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Canada’s pick-and-shovel crew find a silver lining or two

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The world's largest mining convention was not a mother lode of pessimism, as some might have expected considering the majority of participants were junior and intermediate mining companies, many on life-support.

Undoubtedly, this year's Prospectors and Developers Association of Canada (PDAC) four-day conference in Toronto in early March was a more subdued affair than in recent years, when commodity prices were charging to all-time highs and financing options were plentiful.

About 18,000 people attended this year's conference, not too far from last year's record 20,100, and most convention booths were full, albeit perhaps with bargain hunters seeking the ultimate "buy low" opportunities. And while the many face-to-face meetings might be a prelude to a wave of merger and acquisition activity that's been predicted for the sector, it was gold that lifted spirits in the short term. The shiny metal reached $1,000 an ounce just before the conference and had many juniors talking up the precious metals components of their holdings. Although some juniors were predicting prices of up to $2,000 an ounce later this year, the outlook presented by conference speakers was less bright.

Long-time metals analyst Jim Steel with HSBC Securities in New York said gold was in jeopardy of losing some of its recent luster. Steel said that jewelry demand is easing around the world, with Indian consumption in particular nose-diving whenever prices creep above $900 an ounce. Steel said that bullion has been rallying in a disinflationary environment as investors seek a safe haven, a condition unlikely to persist much longer, given that investors usually buy gold as a hedge against rising inflation. "Our view is we're going to continue to see a steady but modest decline in the gold price," he said.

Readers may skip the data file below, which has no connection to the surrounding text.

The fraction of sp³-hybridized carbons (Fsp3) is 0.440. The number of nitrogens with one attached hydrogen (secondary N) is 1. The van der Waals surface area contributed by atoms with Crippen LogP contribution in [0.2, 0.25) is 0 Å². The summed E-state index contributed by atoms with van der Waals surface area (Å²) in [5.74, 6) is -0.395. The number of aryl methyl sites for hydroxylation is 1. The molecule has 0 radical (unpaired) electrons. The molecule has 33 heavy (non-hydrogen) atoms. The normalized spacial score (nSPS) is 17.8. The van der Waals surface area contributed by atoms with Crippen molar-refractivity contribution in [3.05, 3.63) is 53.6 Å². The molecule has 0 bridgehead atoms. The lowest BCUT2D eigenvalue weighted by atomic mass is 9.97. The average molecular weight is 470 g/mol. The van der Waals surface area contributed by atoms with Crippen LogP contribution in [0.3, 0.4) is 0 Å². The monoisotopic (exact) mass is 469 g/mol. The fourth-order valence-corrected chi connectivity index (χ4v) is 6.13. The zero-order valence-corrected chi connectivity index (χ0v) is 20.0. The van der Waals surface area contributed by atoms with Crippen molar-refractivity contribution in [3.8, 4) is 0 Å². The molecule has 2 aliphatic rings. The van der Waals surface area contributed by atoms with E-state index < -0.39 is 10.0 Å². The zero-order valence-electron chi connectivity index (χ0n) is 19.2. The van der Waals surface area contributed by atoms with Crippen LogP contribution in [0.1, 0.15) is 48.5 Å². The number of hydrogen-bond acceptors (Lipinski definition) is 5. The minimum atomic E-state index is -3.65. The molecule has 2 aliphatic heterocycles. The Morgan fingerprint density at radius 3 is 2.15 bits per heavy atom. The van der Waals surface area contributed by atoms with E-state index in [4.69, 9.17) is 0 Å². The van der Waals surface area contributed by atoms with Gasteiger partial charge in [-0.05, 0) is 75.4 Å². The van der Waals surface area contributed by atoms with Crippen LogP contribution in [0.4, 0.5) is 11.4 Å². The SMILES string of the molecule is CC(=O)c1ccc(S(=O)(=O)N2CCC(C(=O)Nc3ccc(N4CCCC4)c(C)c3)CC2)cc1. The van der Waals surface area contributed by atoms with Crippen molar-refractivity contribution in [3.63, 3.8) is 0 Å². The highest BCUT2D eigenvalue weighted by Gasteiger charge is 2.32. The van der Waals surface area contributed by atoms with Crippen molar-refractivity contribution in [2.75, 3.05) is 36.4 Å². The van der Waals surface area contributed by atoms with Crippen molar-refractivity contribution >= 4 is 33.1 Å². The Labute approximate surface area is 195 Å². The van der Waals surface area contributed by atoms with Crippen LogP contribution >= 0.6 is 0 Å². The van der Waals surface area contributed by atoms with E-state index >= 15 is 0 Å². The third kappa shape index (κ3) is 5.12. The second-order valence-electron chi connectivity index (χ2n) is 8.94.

The outlook presented for nonferrous metals wasn't much rosier. Alan Williamson, chief economist with Trafigura Group unit Galena Asset Management based in London, told delegates that consensus metal consumption forecasts are too optimistic, given the fall in industrial production in major economies. Although he saw limited downside going forward, he believed any fundamental improvement in prices would have to wait until 2011.

If those predictions didn't seem sobering enough, delegates heard Marc Faber—author of the monthly investment newsletter "The Gloom Boom & Doom Report" and infamously known as Dr. Doom—conclude the conference with a luncheon presentation speculating that the financial crisis will spark war-like actions between the United States and China and that the Dow Jones Industrial Average may end up lower than the (current) gold price. But even Dr. Doom ended on a positive note, predicting that prices for commodities would eventually recover with growth in the Chinese economy and a lack of investment in new resources.

Other veins of optimism were evident throughout the conference. Executives with producers such as FNX Mining Co. Inc. and HudBay Minerals Inc. were more bullish than the analysts. Both the Toronto-based diversified miners believe a recovery in base metals is in store, probably in late 2010.

That type of rebound wouldn't surprise PDAC president John Baird, who has spent more than three decades in the mining business and said the current downturn is just part of its typical cycle. "The strength of this industry is that this is normal and we know how to carry on," Baird said in an interview with AMM. "When you go around the convention and you meet people who are veterans, no one is concerned."

That's not to say these aren't rough times, Baird said. But the industry will get through it. "We'll lose some of the juniors, others will merge and others will do very well, thank you very much."

Baird pointed out that due to the recent commodity boom, many mining companies are not as heavily indebted to the banks. In the past, banks insisted on keeping mining operations running because they wanted their interest payments. Now, producers can curtail output in a constructive fashion, benefiting the market by reducing oversupply.

Baird also noted that mining financings are starting to show some life. Indeed, according to TMX Group, which operates the Toronto Stock Exchange and the TSX Venture Exchange, about $1.5 billion in global equity was raised in the sector from the start of the year up until the March conference. It's an impressive tally, considering that during the last downturn in 2000 global miners raised only $3 billion during the full year.

"There are all kinds of private placements being made. There are so many bargains in assets in the mining industry today, and that's why investors are here," Baird said.

There are silver linings, it seems, to even the "bust" part of a boom-and-bust cycle, bit it may take much more than a mining conference to coax investors into putting money back in the sector. Darcy Keith


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